Personal Angel

Open source personal assistance multicopter designed to exemplify the social good that can come from the use of drone technology.

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Personal Angel is an open source hardware and software multicopter project designed to provide personal assistance coverage of cities, university campuses, business parks, and suburbs through a mesh network of Personal Angels.

You've ended your shift at work at 3am, and are walking home. There's a person walking behind you that's creeping you out. You can't call family as it's 3am, and you can't call the police either because nothing's happened - it's just someone else walking on the street at this point. But if something does happen, and the situation escalates, it'll be too late to make that call.

This is where Personal Angel shines. You place a request, and the closest Personal Angel in the mesh network is sent to your location to monitor you. If the situation does escalate, it calls police or family to get you the assistance you need - and otherwise it just provides a reassuring presence, and deterrent to anything happening in the first place.

As the projects primary design goal is to exhibit social good uses for autonomous multicopters, there are a few very important implementation details directly related to this goal:

- No video cameras, nor video/audio recording or transmitting.
- No direct user control of the multicopters. A Personal Angel goes to the users location only, and monitors them.
- Personal Angels will maintain a safe distance (20-30m+). This both avoids harassment issues, and makes obstacle avoidance largely a non-issue.

  • First public discussion

    Richard Sim06/09/2014 at 16:18 0 comments

    This past weekend was the first time I've discussed this project publicly, at the Vancouver Mini Maker Faire. It went well, and was well received by almost everyone - a lot of good, productive discussions happened, and some interesting design ideas came out of the discussions that may make their way into the project in the future.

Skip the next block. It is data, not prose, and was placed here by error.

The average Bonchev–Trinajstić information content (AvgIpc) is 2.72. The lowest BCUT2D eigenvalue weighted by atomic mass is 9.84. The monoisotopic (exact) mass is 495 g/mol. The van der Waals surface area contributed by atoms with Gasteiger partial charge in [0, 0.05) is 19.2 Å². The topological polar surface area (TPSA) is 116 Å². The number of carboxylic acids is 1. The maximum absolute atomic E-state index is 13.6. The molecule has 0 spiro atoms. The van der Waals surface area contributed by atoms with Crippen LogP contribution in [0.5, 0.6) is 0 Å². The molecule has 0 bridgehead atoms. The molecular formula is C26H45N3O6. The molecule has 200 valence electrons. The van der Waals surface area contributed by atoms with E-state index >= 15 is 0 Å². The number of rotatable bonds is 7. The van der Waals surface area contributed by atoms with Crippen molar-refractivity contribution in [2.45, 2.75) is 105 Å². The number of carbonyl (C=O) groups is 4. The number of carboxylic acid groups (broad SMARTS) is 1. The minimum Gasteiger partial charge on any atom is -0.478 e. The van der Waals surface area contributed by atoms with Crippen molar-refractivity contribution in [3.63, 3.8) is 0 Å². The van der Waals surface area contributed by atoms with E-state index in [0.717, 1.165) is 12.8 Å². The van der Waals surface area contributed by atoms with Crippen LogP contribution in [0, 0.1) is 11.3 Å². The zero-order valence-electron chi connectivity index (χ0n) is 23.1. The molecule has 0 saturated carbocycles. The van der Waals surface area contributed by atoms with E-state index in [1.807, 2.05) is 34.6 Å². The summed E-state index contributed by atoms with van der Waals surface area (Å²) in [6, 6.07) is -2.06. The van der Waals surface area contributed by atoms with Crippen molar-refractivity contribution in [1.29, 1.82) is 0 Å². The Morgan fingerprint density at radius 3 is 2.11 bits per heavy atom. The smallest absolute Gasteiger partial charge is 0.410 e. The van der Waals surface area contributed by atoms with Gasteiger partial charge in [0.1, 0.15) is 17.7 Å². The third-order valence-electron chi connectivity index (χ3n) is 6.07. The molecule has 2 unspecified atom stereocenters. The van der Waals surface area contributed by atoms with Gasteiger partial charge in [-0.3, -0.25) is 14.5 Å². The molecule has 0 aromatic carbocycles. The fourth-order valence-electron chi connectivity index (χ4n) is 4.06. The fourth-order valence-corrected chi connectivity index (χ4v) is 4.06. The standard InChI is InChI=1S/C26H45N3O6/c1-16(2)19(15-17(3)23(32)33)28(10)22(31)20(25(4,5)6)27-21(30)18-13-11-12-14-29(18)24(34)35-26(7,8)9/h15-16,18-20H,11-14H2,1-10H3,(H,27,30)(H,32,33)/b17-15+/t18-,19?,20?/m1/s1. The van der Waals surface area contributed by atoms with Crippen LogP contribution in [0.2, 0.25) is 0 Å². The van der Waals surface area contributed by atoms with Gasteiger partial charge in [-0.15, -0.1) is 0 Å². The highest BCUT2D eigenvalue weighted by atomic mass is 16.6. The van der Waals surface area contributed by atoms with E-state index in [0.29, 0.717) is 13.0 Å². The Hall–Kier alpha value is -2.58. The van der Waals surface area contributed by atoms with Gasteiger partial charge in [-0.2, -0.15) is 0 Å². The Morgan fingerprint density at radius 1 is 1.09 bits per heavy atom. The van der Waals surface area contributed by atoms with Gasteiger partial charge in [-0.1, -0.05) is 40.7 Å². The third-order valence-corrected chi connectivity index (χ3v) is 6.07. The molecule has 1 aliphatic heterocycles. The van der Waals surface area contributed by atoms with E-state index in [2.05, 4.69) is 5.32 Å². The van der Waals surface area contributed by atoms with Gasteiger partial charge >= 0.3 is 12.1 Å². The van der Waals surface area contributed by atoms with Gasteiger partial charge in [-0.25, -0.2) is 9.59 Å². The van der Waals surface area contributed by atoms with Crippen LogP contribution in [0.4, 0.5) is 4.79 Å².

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Ken Meyer wrote 07/08/2014 at 08:05 point
I like the concept, but it seems odd that the system wouldn't include a video camera. The system is supposed to "monitor" you and presumably deter an attacker, but the most effective documentation of what happened from a drone's perspective is likely going to be video! A 30-second video clip of what happened before and after you yelled "Help!" could help to identify assailants and establish exactly who's story is accurate, whereas a text message or even an audio clip only really verifies that something happened.

I'd strongly advocate for the video camera for this application, even though that brings up other sorts of privacy concerns.

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PointyOintment wrote 07/24/2014 at 19:38 point
I don't think it would be a privacy problem. Everyone who'd be recorded would be in a public place.

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Mike Szczys wrote 06/11/2014 at 22:26 point
Hi Richard, thanks for entering this in The Hackaday Prize.

When you sent your submission you mentioned that the 'Description' field is limited too much to share technical details. This is better used for an overview. You can put as much as you want in the "Details" part of your write-up.

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